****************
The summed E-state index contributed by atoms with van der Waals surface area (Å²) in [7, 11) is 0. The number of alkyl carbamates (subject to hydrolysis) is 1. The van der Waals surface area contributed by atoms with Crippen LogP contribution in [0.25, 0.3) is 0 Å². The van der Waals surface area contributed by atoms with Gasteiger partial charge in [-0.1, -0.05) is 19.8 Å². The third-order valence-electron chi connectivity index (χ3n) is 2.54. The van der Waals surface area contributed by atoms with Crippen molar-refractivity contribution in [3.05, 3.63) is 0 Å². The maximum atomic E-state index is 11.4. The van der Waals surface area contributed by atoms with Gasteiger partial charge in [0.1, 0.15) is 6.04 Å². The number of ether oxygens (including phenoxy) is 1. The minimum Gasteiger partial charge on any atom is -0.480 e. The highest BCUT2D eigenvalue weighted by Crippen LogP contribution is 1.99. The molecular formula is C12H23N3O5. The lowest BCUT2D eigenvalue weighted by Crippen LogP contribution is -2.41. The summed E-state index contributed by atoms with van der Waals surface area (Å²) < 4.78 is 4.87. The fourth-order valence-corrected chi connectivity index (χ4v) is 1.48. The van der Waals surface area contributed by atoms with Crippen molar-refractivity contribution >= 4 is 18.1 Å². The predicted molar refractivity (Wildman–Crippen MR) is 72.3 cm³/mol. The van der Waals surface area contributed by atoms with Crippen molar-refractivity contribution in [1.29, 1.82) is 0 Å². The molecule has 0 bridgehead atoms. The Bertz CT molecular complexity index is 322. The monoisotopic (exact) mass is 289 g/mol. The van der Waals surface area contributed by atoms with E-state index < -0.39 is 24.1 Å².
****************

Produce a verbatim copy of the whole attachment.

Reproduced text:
The summed E-state index contributed by atoms with van der Waals surface area (Å²) in [7, 11) is 0. The number of alkyl carbamates (subject to hydrolysis) is 1. The van der Waals surface area contributed by atoms with Crippen LogP contribution in [0.25, 0.3) is 0 Å². The van der Waals surface area contributed by atoms with Gasteiger partial charge in [-0.1, -0.05) is 19.8 Å². The third-order valence-electron chi connectivity index (χ3n) is 2.54. The van der Waals surface area contributed by atoms with Crippen molar-refractivity contribution in [3.05, 3.63) is 0 Å². The maximum atomic E-state index is 11.4. The van der Waals surface area contributed by atoms with Gasteiger partial charge in [0.1, 0.15) is 6.04 Å². The number of ether oxygens (including phenoxy) is 1. The minimum Gasteiger partial charge on any atom is -0.480 e. The highest BCUT2D eigenvalue weighted by Crippen LogP contribution is 1.99. The molecular formula is C12H23N3O5. The lowest BCUT2D eigenvalue weighted by Crippen LogP contribution is -2.41. The summed E-state index contributed by atoms with van der Waals surface area (Å²) < 4.78 is 4.87. The fourth-order valence-corrected chi connectivity index (χ4v) is 1.48. The van der Waals surface area contributed by atoms with Crippen molar-refractivity contribution >= 4 is 18.1 Å². The predicted molar refractivity (Wildman–Crippen MR) is 72.3 cm³/mol. The van der Waals surface area contributed by atoms with Crippen molar-refractivity contribution in [1.29, 1.82) is 0 Å². The molecule has 0 bridgehead atoms. The Bertz CT molecular complexity index is 322. The monoisotopic (exact) mass is 289 g/mol. The van der Waals surface area contributed by atoms with E-state index < -0.39 is 24.1 Å².